Australian Bond Exchange

Australian Bond Exchange Weekly Newsletter

Friday 13 January 2023

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ABE Weekly 13 January 23 PDF version

Key Points

  • Cash rate stands at 3.10% (Aus) 
  • Inflation increased 7.3% in the twelve months to November (Aus) 
  • World Bank cut its global economic forecast to 1.7% this year (Global)
  • The Federal Funds rate stands at 4.33% (US)
  • The annual inflation stands at 7.1% for the 12 months to November 2023 (US). 


On December 6th, 2022, the “Reserve Bank of Australia” (RBA) increased the official cash rate by 0.25% to 3.10%. The next RBA Board meeting and Official Cash Rate announcement will be in about a month, on February 7th, 2023.  

The inflation rate is the main factor the RBA considers when raising interest rates. If inflation increases, interest rates go up to slow down the economy. According to the “Australian Bureau of Statistics” (ABS), the monthly “Consumer Price Index” (CPI) rose 7.3% in the twelve months to November. Why? Mainly because of increases in the prices of housing (9.6%), Food (9.4%), transport (9%) and furniture (8.4%). We expect the RBA to announce further interest rate increases based on these figures. 

Global Markets

It is not looking good. The World Bank has cut its global economic forecast from 3% predicted in June to 1.7% for this year. Furthermore, it signals a recession ahead caused by higher inflation due to COVID-19 effects and the Russia-Ukraine conflict. To get an idea of where we are, let us compare that to historical figures; 1.7% growth would be the lowest figure since 1991, except for the recessions of 2009 and 2020, due to the GFC and COVID-19, respectively 

US Markets

As of January 9th, 2023, the Federal Funds rate stands at 4.33% after an increase of 50 bps, making it more challenging to borrow money. In addition, the Fed expects to increase the interest rate to 5% in 2023 which should help slow the economy’s pace. 

The annual inflation rate for the US stands now at 7.1% for the 12 months to November 2022. Let us recap how we got here. COVID-19 started a new period of inflation in the US. Millions of Americans were at home and saved more as they were not going out and received Government support. Although they could not go out, they shopped online, resulting in a huge demand increase and creating bottlenecks in supply chains. Hence, fewer products were available to sell. The demand was much greater than the supply, which resulted in higher inflation. The higher interest rate hikes of the Fed have been slowing down inflation. However, we need to be ready for a recession in the US. “Restoring price stability when inflation is high can require measures that are not popular in the short term as we raise interest rates to slow the economy.” Jerome Powell 


  • The European Central Bank (ECB) increases the primary refinancing operations rate to 2.50%. (EU) 
  • The Bank of England (BOE), Monetary Policy Committee, voted on December 15th, 2022, to increase the BOE base rate to 3.5% (UK).  


In Europe, the main task of the ECB is to maintain price stability, and it aims to keep inflation at 2% over the medium term. In the Euro area, the Harmonised Index of Consumer Prices (HICP) is used to measure consumer price inflation or the change over time in the prices of consumer goods and services purchased by euro-area households10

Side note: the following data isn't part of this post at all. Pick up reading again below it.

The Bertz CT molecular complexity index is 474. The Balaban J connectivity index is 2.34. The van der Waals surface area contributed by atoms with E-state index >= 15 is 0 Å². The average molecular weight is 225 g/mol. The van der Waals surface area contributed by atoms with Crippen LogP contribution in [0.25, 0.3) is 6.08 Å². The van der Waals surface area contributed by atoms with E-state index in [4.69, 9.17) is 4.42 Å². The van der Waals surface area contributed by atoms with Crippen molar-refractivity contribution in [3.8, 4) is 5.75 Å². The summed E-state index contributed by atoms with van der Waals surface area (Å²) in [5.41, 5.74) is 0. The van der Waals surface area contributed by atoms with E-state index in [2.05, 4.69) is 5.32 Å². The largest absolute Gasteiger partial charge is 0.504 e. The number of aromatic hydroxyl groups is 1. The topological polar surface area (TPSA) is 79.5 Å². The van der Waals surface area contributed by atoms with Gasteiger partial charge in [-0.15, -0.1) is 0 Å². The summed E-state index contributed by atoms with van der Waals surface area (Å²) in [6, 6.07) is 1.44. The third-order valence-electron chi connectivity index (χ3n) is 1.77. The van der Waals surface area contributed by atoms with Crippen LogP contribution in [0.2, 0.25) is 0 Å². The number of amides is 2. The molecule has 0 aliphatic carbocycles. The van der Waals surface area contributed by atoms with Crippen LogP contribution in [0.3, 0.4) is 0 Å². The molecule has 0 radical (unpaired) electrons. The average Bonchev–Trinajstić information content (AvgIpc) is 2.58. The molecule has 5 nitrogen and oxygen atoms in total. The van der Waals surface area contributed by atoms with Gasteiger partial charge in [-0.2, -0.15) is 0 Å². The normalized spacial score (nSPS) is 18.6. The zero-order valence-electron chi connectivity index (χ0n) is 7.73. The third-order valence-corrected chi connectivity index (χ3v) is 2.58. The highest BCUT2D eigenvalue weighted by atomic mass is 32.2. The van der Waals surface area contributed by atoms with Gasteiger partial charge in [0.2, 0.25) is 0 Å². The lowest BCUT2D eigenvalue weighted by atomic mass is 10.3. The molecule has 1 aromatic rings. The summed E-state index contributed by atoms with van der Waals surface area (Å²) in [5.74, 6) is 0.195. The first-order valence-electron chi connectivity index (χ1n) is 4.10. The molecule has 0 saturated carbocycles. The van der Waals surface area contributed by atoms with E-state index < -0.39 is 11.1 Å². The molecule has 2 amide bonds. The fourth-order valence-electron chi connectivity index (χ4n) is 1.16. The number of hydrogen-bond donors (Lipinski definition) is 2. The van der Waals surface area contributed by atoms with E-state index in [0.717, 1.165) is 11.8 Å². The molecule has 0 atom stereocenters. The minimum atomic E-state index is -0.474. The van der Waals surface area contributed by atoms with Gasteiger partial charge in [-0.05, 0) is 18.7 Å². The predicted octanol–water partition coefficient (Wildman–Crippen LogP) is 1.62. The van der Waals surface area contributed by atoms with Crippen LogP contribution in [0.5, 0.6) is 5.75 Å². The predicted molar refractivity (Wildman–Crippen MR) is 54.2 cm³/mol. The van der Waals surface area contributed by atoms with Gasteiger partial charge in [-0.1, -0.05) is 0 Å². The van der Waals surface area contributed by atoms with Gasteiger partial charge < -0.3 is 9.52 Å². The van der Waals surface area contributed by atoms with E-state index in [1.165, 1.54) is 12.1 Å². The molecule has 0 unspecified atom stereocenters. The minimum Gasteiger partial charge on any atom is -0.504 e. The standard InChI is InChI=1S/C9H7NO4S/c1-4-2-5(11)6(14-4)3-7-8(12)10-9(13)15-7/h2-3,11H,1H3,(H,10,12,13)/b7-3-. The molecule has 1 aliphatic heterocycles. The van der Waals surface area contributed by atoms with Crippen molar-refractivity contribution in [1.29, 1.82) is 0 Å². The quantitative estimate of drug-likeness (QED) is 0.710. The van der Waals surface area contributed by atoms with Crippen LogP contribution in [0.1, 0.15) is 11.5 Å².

• HICP in the euro area decreased to 10.1% in November 2022 compared to 10.6% in October 2022. (EU) 
  • In the UK, the Consumer Prices Index, including owner occupiers’ housing costs (CPIH), rose by 9.3% in the 12 months to November 2022, down from 9.6% in October. CPIH (monthly) increased by 0.4% in November 2022, compared with a rise of 0.6% in November 2021 


Disclaimer: The information and any advice provided in this newsletter has been prepared without considering your objectives, financial situation or needs.  Because of that, you should, before acting on the advice, consider the appropriateness of the advice, having regard to those things. You should obtain the relevant appropriate document for any product mentioned and consider its contents before making any decision. 



ASX. (2023, January 11). RBA Rate Tracker. Retrieved from ASX:,on%20the%207th%20February%202023. 

Australian Bureau of Statistics. (2023, January 11). Monthly Consumer Price Index Indicator. Retrieved from Australian Bureau of Statistics: 

European Central Bank. (2022, December 21). European Central Bank. Retrieved from Key ECB interest rates: 

European Central Bank. (2023, January 11). Measuring inflation – the Harmonised Index of Consumer Prices (HICP). Retrieved from European Central Bank : 

Josephs, J. (2023, January 11). Global recession warning as World Bank cuts economic forecast. Retrieved from BBC News: 

Office for National Statistics. (2022, December 14). Consumer price inflation, UK: November 2022. Retrieved from Office for National Statistics:,of%200.6%25%20in%20November%202021. 

Schneider, L. D. (2023, January 11). Powell: Fed needs independence to fight inflation, should avoid social policy. Retrieved from Reuters: 

Steinberger, M. (2023, January 10). The Fed May Finally Be Winning the War on Inflation. But at What Cost? Retrieved from 

UK Government. (2022, December 15). HMRC late payment interest rates to be revised after Bank of England increases base rate. . Retrieved from GOV.UK:–9 

United States Fed Funds Rate. (n.d.). Retrieved from Trading Economics:,The%20Federal%20Reserve%20raised%20the%20fed%20funds%20rate%20by%2050bps,in%20line%20with%20market%20expectations.

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